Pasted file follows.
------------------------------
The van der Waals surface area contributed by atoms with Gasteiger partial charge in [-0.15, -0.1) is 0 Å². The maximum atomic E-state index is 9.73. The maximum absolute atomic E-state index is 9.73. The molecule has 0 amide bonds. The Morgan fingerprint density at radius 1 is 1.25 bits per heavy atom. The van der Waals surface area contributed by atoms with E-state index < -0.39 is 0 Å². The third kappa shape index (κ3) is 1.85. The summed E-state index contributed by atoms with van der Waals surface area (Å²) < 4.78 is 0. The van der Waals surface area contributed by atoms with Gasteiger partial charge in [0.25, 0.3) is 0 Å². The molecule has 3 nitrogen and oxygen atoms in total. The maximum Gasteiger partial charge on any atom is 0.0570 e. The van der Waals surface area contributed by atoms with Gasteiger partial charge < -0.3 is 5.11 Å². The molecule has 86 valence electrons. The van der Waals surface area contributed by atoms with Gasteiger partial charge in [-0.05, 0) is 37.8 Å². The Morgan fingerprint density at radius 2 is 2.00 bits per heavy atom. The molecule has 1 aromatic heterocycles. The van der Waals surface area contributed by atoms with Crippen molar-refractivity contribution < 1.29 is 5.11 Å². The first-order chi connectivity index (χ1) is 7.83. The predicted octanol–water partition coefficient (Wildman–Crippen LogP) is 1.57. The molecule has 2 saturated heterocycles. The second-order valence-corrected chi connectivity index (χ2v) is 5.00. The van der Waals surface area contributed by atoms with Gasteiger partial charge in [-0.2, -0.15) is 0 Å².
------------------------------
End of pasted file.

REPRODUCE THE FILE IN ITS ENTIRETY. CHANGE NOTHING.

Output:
The van der Waals surface area contributed by atoms with Gasteiger partial charge in [-0.15, -0.1) is 0 Å². The maximum atomic E-state index is 9.73. The maximum absolute atomic E-state index is 9.73. The molecule has 0 amide bonds. The Morgan fingerprint density at radius 1 is 1.25 bits per heavy atom. The van der Waals surface area contributed by atoms with E-state index < -0.39 is 0 Å². The third kappa shape index (κ3) is 1.85. The summed E-state index contributed by atoms with van der Waals surface area (Å²) < 4.78 is 0. The van der Waals surface area contributed by atoms with Gasteiger partial charge in [0.25, 0.3) is 0 Å². The molecule has 3 nitrogen and oxygen atoms in total. The maximum Gasteiger partial charge on any atom is 0.0570 e. The van der Waals surface area contributed by atoms with Gasteiger partial charge < -0.3 is 5.11 Å². The molecule has 86 valence electrons. The van der Waals surface area contributed by atoms with Gasteiger partial charge in [-0.05, 0) is 37.8 Å². The Morgan fingerprint density at radius 2 is 2.00 bits per heavy atom. The molecule has 1 aromatic heterocycles. The van der Waals surface area contributed by atoms with Crippen molar-refractivity contribution < 1.29 is 5.11 Å². The first-order chi connectivity index (χ1) is 7.83. The predicted octanol–water partition coefficient (Wildman–Crippen LogP) is 1.57. The molecule has 2 saturated heterocycles. The second-order valence-corrected chi connectivity index (χ2v) is 5.00. The van der Waals surface area contributed by atoms with Gasteiger partial charge in [-0.2, -0.15) is 0 Å².